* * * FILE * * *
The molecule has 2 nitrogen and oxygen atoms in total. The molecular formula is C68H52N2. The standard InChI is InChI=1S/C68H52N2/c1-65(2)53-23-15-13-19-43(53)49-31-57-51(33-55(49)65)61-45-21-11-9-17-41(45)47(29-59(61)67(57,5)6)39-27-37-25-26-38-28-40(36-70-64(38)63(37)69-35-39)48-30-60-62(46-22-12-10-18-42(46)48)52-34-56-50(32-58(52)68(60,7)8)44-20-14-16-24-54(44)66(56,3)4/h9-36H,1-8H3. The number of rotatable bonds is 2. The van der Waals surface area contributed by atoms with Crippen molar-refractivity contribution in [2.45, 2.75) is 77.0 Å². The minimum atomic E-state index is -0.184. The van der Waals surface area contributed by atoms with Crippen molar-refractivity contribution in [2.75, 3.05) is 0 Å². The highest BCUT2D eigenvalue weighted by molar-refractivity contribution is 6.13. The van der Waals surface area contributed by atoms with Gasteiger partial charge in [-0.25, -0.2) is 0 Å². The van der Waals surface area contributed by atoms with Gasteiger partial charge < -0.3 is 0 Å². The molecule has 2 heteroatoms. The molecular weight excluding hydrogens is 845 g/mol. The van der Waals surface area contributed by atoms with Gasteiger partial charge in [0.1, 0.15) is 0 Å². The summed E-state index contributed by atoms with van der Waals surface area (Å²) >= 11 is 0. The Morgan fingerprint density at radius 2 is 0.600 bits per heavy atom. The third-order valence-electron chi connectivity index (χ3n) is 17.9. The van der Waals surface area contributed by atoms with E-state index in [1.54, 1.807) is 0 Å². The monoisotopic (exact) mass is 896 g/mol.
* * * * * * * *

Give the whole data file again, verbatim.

The molecule has 2 nitrogen and oxygen atoms in total. The molecular formula is C68H52N2. The standard InChI is InChI=1S/C68H52N2/c1-65(2)53-23-15-13-19-43(53)49-31-57-51(33-55(49)65)61-45-21-11-9-17-41(45)47(29-59(61)67(57,5)6)39-27-37-25-26-38-28-40(36-70-64(38)63(37)69-35-39)48-30-60-62(46-22-12-10-18-42(46)48)52-34-56-50(32-58(52)68(60,7)8)44-20-14-16-24-54(44)66(56,3)4/h9-36H,1-8H3. The number of rotatable bonds is 2. The van der Waals surface area contributed by atoms with Crippen molar-refractivity contribution in [2.45, 2.75) is 77.0 Å². The minimum atomic E-state index is -0.184. The van der Waals surface area contributed by atoms with Crippen molar-refractivity contribution in [2.75, 3.05) is 0 Å². The highest BCUT2D eigenvalue weighted by molar-refractivity contribution is 6.13. The van der Waals surface area contributed by atoms with Gasteiger partial charge in [-0.25, -0.2) is 0 Å². The van der Waals surface area contributed by atoms with Gasteiger partial charge < -0.3 is 0 Å². The molecule has 2 heteroatoms. The molecular weight excluding hydrogens is 845 g/mol. The van der Waals surface area contributed by atoms with Gasteiger partial charge in [0.1, 0.15) is 0 Å². The summed E-state index contributed by atoms with van der Waals surface area (Å²) >= 11 is 0. The Morgan fingerprint density at radius 2 is 0.600 bits per heavy atom. The third-order valence-electron chi connectivity index (χ3n) is 17.9. The van der Waals surface area contributed by atoms with E-state index in [1.54, 1.807) is 0 Å². The monoisotopic (exact) mass is 896 g/mol.